5 Years Passed Since Paul Walker Tragic Death

Nearly five years after his tragic death, Paul Walker is still in the minds and hearts of his family, friends and fans. 


The actor's life and legacy are celebrated in an upcoming documentary, I Am Paul Walker, and in honor of the touching tribute, ET is taking a look back at our own greatest moments with Walker. 


ET first met Walker in 1998, when he was a spunky young actor starring in Varsity Blues. He was about to get his big break in Hollywood -- but he made it clear he planned to do things his way. 


"People are so afraid to offend, or say something. You know, 'Maybe I won't get another job, I don't want to bad mouth this person or bad person,'" he said. "Personally, I like to be straight up. If I had some smack, or some trash to talk about someone, I'd be tempted to give it to you right now... I don't have any, and that's the real story." 


Then, in 2000, ET was with the actor on set of The Fast and the Furious, where he starred as Brian O'Conner, one of his most and iconic roles. Back then, however, Walker confessed he wasn't nearly the driver his character turned out to be. "We went to this racing school in Vegas," he admitted. "I learned a lot. I learned just how little I knew about driving!"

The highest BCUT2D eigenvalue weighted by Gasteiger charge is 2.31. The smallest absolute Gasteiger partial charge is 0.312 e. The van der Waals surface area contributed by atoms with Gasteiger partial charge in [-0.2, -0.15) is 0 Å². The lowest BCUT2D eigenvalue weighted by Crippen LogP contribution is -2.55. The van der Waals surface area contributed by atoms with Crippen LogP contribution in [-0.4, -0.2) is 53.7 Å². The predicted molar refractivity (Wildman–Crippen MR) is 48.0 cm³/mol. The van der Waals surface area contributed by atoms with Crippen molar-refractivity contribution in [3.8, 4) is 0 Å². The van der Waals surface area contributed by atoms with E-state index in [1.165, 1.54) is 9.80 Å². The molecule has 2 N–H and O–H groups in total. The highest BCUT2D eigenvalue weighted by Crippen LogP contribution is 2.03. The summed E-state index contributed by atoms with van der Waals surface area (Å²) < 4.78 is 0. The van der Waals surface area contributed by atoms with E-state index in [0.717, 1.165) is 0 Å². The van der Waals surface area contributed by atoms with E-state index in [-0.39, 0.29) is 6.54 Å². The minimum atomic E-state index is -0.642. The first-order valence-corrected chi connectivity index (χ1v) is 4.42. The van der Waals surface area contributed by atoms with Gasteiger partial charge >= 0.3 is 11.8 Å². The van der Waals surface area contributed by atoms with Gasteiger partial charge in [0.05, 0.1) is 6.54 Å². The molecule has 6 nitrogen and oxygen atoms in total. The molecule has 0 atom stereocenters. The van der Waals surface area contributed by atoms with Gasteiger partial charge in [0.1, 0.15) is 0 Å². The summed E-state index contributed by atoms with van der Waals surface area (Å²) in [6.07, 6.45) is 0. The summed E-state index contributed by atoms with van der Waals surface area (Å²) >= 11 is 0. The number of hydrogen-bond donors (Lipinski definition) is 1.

Walker was a quick learner, but sadly, it was also a high-speed crash that killed him nearly five years ago, on Nov. 30, 2013. ET spoke with the father of one just six months prior to the accident, where he said his love for cars evolved throughout his life. "I grew up hunting and fishing, and I've always been into archery. I've always been into cars, and it's like they're associated, it always comes down to, oh, those are macho, those are real guy things to do. In my family, that was just stuff we did, that's just the way it was," he explained. 


"So, you know, car racing, growing up [with] all the different car publications around the house, going to my grandfather's shop, he had his own transmission, he built his own motors and, you know, he was the first to break 160 mph back with the Ford Falcon back in the day, which was a big deal. And then he started racing Mustangs and I think it's just a part of my [DNA]," he continued, before praising Fast and the Furious as his "dream job." 


"They formed together this like, dream job, so I've been living it for awhile now," he expressed. "The dream is to have it all. Who says you can't have your cake and eat it too? ... You only live one time. I want to get it all in." 


Source: ETOnline